3. Further rise in costs affects profit
It may come as no surprise to most estimators that during the first seven months of 2021 the prices of critical construction materials observed “double-digit increases every month.”
ONS similarly reported that this had an effect on growth of the construction industry as a whole. While the sector saw growth in 2021 Q1 and Q2, this fell by 1.5% in Q3, which the Monthly Business Survey for Construction contributed to the rising prices of raw materials such as steel, concrete, timber and glass. Supply chain bottlenecks, alongside an increase in wait time and material costs, are both factors we expect to continue in 2022.
Meaning that protecting profit will become even more crucial for estimators looking to see growth, and survive, throughout the year ahead.
4. Increased uptake of prefab
Electrical prefabrication is a keystone in helping the construction industry reduce its carbon footprint, reduce the number of HGV deliveries and provide quicker installations, as well as the many health and safety benefits.
In 2022 we predict a further uptake of prefab. With supply and labour costs both still increasing, as well as a shortage in labour generally, prefab could help estimators to take back some of the profit being lost.
Prefabricated common components for jobs can be done during downtime, making onsite installation faster. This also reduces the time needed for workers to be onsite, which can help with social distancing measures and compliance with restrictions. It also allows firms to buy common assemblies and components in bulk, therefore preventing the danger of running out if stock becomes low or wait time increases.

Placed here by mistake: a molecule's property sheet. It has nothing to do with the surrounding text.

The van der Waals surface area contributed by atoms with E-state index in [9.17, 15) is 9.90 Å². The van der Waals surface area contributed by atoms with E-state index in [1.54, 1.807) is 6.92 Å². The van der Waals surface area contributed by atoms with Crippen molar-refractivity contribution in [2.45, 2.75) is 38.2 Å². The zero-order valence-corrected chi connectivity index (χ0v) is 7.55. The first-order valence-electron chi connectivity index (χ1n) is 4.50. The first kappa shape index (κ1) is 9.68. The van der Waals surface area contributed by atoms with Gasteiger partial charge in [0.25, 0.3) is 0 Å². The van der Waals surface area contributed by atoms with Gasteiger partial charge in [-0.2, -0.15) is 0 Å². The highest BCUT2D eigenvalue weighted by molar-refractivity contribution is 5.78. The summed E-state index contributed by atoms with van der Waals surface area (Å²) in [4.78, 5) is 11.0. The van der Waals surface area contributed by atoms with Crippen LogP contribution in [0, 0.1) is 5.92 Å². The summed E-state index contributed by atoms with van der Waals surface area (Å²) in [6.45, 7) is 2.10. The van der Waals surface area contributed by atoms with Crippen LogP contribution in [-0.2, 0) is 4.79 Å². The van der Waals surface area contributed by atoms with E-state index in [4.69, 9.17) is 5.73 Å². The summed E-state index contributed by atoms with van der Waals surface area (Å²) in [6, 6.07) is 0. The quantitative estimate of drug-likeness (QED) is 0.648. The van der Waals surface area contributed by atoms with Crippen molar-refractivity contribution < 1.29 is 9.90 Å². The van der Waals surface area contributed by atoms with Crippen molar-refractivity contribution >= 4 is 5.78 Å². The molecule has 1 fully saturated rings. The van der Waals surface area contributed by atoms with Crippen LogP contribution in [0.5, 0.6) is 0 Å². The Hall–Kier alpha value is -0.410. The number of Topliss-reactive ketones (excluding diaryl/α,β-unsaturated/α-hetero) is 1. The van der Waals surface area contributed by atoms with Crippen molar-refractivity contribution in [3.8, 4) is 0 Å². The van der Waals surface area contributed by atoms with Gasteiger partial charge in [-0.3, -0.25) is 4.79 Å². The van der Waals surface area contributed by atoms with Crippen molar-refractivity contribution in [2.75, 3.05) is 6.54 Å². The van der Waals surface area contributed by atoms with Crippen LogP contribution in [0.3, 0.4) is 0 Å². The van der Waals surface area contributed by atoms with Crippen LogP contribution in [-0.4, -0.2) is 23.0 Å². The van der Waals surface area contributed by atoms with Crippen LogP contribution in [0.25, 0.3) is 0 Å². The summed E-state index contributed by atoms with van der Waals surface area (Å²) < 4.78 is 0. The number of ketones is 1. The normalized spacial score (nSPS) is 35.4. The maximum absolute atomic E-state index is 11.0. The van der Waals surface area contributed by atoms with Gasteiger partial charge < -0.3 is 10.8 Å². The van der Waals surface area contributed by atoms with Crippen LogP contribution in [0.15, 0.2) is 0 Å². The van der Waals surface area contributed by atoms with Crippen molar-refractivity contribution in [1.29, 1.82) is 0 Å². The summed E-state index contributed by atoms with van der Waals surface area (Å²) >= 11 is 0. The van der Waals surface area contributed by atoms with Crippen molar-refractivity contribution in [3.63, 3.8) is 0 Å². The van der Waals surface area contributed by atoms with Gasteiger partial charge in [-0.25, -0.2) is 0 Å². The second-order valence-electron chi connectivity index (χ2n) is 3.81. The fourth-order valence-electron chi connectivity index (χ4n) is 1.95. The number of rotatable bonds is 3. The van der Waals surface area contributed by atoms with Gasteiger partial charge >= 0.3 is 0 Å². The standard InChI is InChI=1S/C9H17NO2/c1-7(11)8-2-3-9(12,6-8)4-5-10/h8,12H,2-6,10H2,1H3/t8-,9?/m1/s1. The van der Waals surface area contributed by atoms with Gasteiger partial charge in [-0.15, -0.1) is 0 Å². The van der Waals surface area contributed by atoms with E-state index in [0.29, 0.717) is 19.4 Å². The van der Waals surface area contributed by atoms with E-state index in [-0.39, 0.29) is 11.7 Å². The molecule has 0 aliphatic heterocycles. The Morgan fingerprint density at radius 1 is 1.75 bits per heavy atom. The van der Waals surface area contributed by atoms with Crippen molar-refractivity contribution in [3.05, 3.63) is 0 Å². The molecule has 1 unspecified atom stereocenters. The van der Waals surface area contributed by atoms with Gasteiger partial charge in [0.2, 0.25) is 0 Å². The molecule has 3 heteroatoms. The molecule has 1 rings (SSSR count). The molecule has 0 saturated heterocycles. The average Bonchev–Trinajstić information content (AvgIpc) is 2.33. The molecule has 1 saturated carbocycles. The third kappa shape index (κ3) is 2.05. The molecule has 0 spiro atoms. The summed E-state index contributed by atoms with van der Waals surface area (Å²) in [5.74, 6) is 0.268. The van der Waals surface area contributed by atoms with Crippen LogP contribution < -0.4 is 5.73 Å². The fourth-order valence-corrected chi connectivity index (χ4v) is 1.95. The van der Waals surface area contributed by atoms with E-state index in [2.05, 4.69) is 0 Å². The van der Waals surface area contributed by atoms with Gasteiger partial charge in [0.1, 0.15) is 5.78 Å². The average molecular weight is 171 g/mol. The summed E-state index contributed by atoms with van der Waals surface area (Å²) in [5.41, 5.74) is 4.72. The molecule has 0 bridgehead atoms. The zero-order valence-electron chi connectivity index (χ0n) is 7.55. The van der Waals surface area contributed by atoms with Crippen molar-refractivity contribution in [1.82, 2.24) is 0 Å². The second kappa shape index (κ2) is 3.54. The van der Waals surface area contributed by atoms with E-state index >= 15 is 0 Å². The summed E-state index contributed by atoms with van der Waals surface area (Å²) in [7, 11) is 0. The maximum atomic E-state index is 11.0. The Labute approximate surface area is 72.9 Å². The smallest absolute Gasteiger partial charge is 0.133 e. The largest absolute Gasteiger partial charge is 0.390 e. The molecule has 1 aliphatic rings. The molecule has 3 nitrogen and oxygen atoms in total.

5. Sustainability will again take centre stage
The rise in greener practices was hampered in some ways by the pandemic, and helped by others. While many estimators reduced their paper waste, turning to digital tools as discussed above, and redesigning systems in order to save costs and reduce outlay, we saw a return to many non-sustainable practices on-site.
From predominantly plastic PPE materials to non-environmentally friendly cleaning practices, it was difficult for some to reach levels of pre-pandemic sustainability.
However in 2022, it’s predicted that companies will still be concerned with the environmental impact of projects. At this year’s COP26 climate conference further emphasis was placed on the ability of cities to become carbon neutral by 2050 and the ability of low-carbon infrastructure projects to reduce emissions.
Other factors discussed were switching to zero-emissions vehicles, using low carbon materials and embracing more green-heating solutions within construction products to work towards this target.
With 2022 fast approaching there has never been a better time to reassess how your team will move towards a more digital, sustainable and cost-effective model in order to get ahead. To start with an automated method of efficient estimating, get your free trial of Countfire.